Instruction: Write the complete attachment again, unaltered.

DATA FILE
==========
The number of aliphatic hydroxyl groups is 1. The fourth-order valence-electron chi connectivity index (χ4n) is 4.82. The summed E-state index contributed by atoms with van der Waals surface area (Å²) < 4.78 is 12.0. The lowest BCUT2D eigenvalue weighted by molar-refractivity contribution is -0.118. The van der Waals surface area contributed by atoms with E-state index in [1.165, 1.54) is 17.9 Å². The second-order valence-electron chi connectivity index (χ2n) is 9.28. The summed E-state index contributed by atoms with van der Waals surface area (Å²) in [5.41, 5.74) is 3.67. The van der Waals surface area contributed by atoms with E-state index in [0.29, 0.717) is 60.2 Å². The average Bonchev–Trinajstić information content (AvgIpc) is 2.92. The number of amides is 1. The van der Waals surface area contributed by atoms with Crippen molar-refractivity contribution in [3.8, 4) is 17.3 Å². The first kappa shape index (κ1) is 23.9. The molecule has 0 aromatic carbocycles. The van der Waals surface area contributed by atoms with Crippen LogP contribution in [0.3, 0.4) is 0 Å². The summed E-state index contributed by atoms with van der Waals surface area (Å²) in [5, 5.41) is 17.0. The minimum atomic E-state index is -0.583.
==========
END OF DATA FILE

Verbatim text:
The number of aliphatic hydroxyl groups is 1. The fourth-order valence-electron chi connectivity index (χ4n) is 4.82. The summed E-state index contributed by atoms with van der Waals surface area (Å²) < 4.78 is 12.0. The lowest BCUT2D eigenvalue weighted by molar-refractivity contribution is -0.118. The van der Waals surface area contributed by atoms with E-state index in [1.165, 1.54) is 17.9 Å². The second-order valence-electron chi connectivity index (χ2n) is 9.28. The summed E-state index contributed by atoms with van der Waals surface area (Å²) in [5.41, 5.74) is 3.67. The van der Waals surface area contributed by atoms with E-state index in [0.29, 0.717) is 60.2 Å². The average Bonchev–Trinajstić information content (AvgIpc) is 2.92. The number of amides is 1. The van der Waals surface area contributed by atoms with Crippen molar-refractivity contribution in [3.8, 4) is 17.3 Å². The first kappa shape index (κ1) is 23.9. The molecule has 0 aromatic carbocycles. The van der Waals surface area contributed by atoms with Crippen LogP contribution in [0.3, 0.4) is 0 Å². The summed E-state index contributed by atoms with van der Waals surface area (Å²) in [5, 5.41) is 17.0. The minimum atomic E-state index is -0.583.